Prime Points: Getting Ready for a New You in 2023

By Megan Webb, Ph.D. Contributing Editor 

Has 2022 been stressful for you? Recognizing the effects that long-term stress has on each of us is important. We must remember to take care of ourselves and one another. Agriculturalists are known to have a strong sense of pride associated with their operations. This pride often creates an assumption that we do not need any help and should be “tough” when faced with an issue, rather than turning for assistance. The familiar proverb, “Pride comes before a fall,” indicates that pride is problematic, but I’d like to help challenge this stigma. Pride is inherently social and can help operational leaders achieve goals through resilience and dedication. When achieved, through sacrifice, agriculturalists remain humble and their pride is reassured. 

There is no doubt that continued challenges and hardships can take a toll on each of us. We have demanding jobs, which is often compounded by economic uncertainty from many factors including inflation, effects of drought and many post-pandemic events such as labor and fuel shortages. Not to mention the traditional vulnerability that we have with weather events, farm accidents and general day-to-day isolation.  

The rural agriculture communities in which we live likely have limited access to healthcare and mental health services, which can make it difficult for farm and ranch families to receive support when they are experiencing extreme stress, anxiety, depression or another mental health crisis. Addressing mental health challenges is critical so farmers can successfully navigate other stressors that are common in their day-to-day lives. Finding an accessible tool can be helpful. The American Farm Bureau offers a “Farm State of Mind” resource directory at that finds resources located in your state.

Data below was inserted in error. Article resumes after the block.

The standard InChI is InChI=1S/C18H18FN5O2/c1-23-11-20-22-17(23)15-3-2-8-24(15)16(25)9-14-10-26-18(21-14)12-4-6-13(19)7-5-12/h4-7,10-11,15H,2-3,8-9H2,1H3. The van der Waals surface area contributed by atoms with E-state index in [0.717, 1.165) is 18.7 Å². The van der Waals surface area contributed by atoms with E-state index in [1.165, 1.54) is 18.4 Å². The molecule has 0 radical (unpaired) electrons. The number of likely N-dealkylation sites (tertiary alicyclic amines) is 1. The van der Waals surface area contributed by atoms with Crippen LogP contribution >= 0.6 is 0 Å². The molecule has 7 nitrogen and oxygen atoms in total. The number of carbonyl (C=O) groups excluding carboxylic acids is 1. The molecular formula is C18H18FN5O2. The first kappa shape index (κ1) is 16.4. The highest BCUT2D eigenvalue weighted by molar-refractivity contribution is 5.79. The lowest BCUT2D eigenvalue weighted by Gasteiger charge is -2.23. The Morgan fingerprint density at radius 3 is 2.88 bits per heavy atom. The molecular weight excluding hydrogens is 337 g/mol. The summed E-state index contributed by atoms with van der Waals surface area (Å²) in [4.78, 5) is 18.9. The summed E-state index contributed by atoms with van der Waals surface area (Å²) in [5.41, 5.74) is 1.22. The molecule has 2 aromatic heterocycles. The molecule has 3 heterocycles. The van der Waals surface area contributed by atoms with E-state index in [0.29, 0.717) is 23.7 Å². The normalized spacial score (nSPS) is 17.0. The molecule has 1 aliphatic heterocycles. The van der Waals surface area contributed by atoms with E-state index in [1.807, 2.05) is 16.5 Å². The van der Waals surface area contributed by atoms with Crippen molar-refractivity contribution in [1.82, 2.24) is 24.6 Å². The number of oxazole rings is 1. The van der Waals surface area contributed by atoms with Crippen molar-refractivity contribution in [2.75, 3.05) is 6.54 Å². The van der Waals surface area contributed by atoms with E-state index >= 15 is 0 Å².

It is also important to take daily action to reduce stress in your life. Here are 10 simple tips and tools: 

  1. Create a routine. Patterns and routines help our minds feel more organized and less overwhelmed. 

  2. Do something you enjoy each morning to start the day. This will give you something positive to start each day. Maybe this is coffee, hot tea or your favorite beverage. 

  3. Stop scrolling. When you’re feeling stressed, stop scrolling. Take a minute to do nothing and breathe. 

  4. Share your feelings with a trusted resource. Call a friend, Extension agent, veterinarian or barber. If you don’t feel comfortable talking about it out loud, start a journal to get your thoughts on paper. 

  5. Engage with an off-the-operation activity. Any service such as church, volunteering or coaching is a good engagement tool to help keep your priorities in check. Fulfilling your purpose in something other than your livelihood can help you stay grounded and focused. 

  6. Visit with family. Family members may be more likely to notice when you are struggling and can comfort you or provide you resources. 

  7. Work on getting good sleep. It can be difficult to sleep during stressful times, but sufficient rest is key to staying healthy. Adults need seven to eight hours of sleep each night. 

  8. Watch your diet. Stress eating can be tempting, but eating a balanced meal will help your body and mind stay healthy. 

  9. Have a family and business plan for emergencies. Gather your family and employees to develop a crisis plan. Take time to gather input and organize emergency contacts. Also determine an emergency child and animal care plan. 

  10. Look for how you can help others Show your support to agriculturalists in your community such as, posting signs in your yard or community areas that indicate things like, “We love our Farmers and Ranchers,” “Buy Local” or “Support your Farmer and Rancher.”  

Being mindful of our overall health and well-being will keep our operations prosperous and ignite functionality for the next generation. Whether we aim to or not, we are influencing the next generation on acceptable behaviors and mindset. Carving time for your mindfulness, is important. You are your operation’s most important asset, and you must take care of yourself! I encourage you to evaluate your past year and consider what kind of lifestyle changes you could make to help 2023 be your best year yet.